Tuesday, January 08, 2008

Forget Unpaid: Should YOU Pay To Secure An Internship At A Magazine?

"Used to be, the way to land an internship at a hoity-toity magazine was through tenacity, talent or family connections. Now, in the name of giving, you can bid your offspring into a spot at a national publication."

That quote is from a recent article in the Education section of The New York Times, and it's got me steamed. Apparently, Charitybuzz.com auctions off guest jobs at major corporations -- and fashion and publishing internships, like those at major national magazines (that are naturally in demand by journalism, fashion or technology students) such as Harper's Bazaar or Glamour, can be had for a cool four grand.

Where do I even start? Hmm, how about this: Are magazine internships turning into a sort of freak-affirmative action for the children the Gilded Age?

To step back, the publishing industry -- be it books, glossies or even newspapers -- has always had the push-pull of elitism. Once an industry for roughnecks (especially those newspapers!), now it's the de facto undergraduate (or post-graduate) extracurricular activity, with New York City as a playground for starry-eyed (and well-funded) Ivy League Plus graduates (anything from Harvard, Princeton, Columbia and Penn to Amherst, Williams, Vassar and Sarah Lawrence).

Where do top business graduates go? Wall Street.

Everybody else on top? Hello, journalism.

So as unfair as it already seems to be, it strikes me that making the move to auction off internships -- hello, aren't these supposed to be for invaluable and unique experience in the workplace and not fully-funded tail-kissing coffee runs? -- not only runs right in the face of an internship's purpose, but further skews it by making it only available to an overly-competitive helicopter parent (or career-changing professional!) with too much money to blow.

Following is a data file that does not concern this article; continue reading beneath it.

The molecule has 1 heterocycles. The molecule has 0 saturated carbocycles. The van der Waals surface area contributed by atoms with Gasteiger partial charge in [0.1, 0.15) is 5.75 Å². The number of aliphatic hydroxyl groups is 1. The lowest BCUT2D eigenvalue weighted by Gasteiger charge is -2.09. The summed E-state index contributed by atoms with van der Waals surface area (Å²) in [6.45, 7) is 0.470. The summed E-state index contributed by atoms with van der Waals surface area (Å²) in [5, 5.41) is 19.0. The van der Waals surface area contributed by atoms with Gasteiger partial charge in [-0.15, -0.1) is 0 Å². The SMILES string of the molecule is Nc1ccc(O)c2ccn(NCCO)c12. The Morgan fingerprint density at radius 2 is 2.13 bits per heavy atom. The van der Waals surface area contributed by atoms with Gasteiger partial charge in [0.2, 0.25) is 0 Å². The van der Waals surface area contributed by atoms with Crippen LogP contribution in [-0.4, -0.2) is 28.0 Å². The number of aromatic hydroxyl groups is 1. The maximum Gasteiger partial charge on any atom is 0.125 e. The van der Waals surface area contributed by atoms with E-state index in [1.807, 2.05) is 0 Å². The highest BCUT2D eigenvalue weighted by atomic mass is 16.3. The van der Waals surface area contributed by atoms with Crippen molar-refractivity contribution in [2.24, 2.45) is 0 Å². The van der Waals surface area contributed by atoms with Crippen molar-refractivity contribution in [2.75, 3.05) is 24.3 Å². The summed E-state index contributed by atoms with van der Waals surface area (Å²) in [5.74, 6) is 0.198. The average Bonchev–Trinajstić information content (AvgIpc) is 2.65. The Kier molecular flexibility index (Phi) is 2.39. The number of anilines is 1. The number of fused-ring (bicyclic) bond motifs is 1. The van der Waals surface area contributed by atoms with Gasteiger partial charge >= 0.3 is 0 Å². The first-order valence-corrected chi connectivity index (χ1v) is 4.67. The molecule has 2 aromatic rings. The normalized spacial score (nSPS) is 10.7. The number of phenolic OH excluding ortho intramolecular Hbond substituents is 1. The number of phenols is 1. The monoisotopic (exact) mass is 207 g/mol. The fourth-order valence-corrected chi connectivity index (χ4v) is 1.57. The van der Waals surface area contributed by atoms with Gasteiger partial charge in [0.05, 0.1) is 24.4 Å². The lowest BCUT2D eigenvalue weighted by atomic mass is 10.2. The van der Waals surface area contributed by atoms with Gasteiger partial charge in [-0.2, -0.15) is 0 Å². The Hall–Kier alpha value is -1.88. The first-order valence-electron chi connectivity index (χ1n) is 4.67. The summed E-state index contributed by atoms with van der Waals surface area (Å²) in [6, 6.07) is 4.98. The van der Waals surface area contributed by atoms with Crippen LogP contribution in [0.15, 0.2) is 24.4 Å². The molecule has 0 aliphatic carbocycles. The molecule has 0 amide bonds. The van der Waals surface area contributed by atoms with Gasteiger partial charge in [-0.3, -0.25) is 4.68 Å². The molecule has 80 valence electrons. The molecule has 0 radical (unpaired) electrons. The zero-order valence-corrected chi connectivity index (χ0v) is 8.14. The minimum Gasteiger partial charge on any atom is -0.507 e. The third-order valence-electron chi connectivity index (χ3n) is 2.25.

It's already bad enough that most journalism internships -- magazine, newspaper, tv, radio or otherwise -- are unpaid or severely underpaid.

Look, I'm all for charity. Honest. But there are a million things to give away, and only a small handful of internship slots exist at Harper's and O, The Oprah Magazine -- so why must it come to this? Take that $4,000 and start a blog, I say.

(Now, some advice for disenfranchised interns: Tenacity and talent still count, so knock 'em dead. But keep your fingers crossed that your competition doesn't have $4,000 to burn.)


Raquel Laneri said...

Yeah, and people still think America is a land of equal opportunity? Pssh.

This was also interesting (about lack of minorities in publishing), though I wish it had gone deeper in its analysis/exploration.

ke said...

It was hard enough getting an internship while in college (in Los Angeles, where editorial opportunities are divided between a far smaller number of publications). If you think about it, I did pay for my internship (gas, units, time)--because internships are supposed to give you invaluable experience and a leg-up in the professional world.

I couldn't imagine having to compete against someone paying $4,000 for the same spot. The idea makes me sick.

Ex Intern said...

Media is probably one of the most affected sector, but the issue of unfair internships is rampant and increasing. Looks like if your hire is young, you just have to call it an internship and you can get away without paying. I have a blog on this single topic.